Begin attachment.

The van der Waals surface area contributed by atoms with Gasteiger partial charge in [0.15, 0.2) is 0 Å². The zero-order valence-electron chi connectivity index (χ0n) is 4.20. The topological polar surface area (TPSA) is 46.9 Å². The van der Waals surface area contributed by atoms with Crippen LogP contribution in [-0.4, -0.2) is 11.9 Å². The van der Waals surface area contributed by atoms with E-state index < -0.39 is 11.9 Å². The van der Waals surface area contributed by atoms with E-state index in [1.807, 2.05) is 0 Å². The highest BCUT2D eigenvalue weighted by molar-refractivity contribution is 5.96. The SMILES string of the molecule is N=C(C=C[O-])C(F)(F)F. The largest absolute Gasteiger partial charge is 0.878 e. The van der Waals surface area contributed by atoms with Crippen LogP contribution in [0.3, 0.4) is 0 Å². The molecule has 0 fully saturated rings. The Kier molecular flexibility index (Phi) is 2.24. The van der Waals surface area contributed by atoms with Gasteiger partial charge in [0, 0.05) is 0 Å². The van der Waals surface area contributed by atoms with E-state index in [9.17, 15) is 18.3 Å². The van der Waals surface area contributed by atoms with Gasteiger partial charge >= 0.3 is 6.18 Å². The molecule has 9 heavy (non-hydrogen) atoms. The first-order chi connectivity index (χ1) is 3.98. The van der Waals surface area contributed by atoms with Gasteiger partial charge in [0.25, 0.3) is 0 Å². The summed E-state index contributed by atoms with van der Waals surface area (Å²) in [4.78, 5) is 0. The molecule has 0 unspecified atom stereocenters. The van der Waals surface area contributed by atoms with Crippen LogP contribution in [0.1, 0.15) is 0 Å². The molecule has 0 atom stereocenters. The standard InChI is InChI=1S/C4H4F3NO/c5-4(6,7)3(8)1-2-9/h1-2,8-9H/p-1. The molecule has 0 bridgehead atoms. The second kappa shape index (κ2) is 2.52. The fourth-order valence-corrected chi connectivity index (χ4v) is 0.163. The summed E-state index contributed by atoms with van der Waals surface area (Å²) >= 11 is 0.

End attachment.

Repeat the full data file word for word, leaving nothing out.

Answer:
The van der Waals surface area contributed by atoms with Gasteiger partial charge in [0.15, 0.2) is 0 Å². The zero-order valence-electron chi connectivity index (χ0n) is 4.20. The topological polar surface area (TPSA) is 46.9 Å². The van der Waals surface area contributed by atoms with Crippen LogP contribution in [-0.4, -0.2) is 11.9 Å². The van der Waals surface area contributed by atoms with E-state index < -0.39 is 11.9 Å². The van der Waals surface area contributed by atoms with E-state index in [1.807, 2.05) is 0 Å². The highest BCUT2D eigenvalue weighted by molar-refractivity contribution is 5.96. The SMILES string of the molecule is N=C(C=C[O-])C(F)(F)F. The largest absolute Gasteiger partial charge is 0.878 e. The van der Waals surface area contributed by atoms with Crippen LogP contribution in [0.3, 0.4) is 0 Å². The molecule has 0 fully saturated rings. The Kier molecular flexibility index (Phi) is 2.24. The van der Waals surface area contributed by atoms with Gasteiger partial charge in [0, 0.05) is 0 Å². The van der Waals surface area contributed by atoms with E-state index in [9.17, 15) is 18.3 Å². The van der Waals surface area contributed by atoms with Gasteiger partial charge >= 0.3 is 6.18 Å². The molecule has 9 heavy (non-hydrogen) atoms. The first-order chi connectivity index (χ1) is 3.98. The van der Waals surface area contributed by atoms with Gasteiger partial charge in [0.25, 0.3) is 0 Å². The summed E-state index contributed by atoms with van der Waals surface area (Å²) in [4.78, 5) is 0. The molecule has 0 unspecified atom stereocenters. The van der Waals surface area contributed by atoms with Crippen LogP contribution in [0.1, 0.15) is 0 Å². The molecule has 0 atom stereocenters. The standard InChI is InChI=1S/C4H4F3NO/c5-4(6,7)3(8)1-2-9/h1-2,8-9H/p-1. The molecule has 0 bridgehead atoms. The second kappa shape index (κ2) is 2.52. The fourth-order valence-corrected chi connectivity index (χ4v) is 0.163. The summed E-state index contributed by atoms with van der Waals surface area (Å²) >= 11 is 0.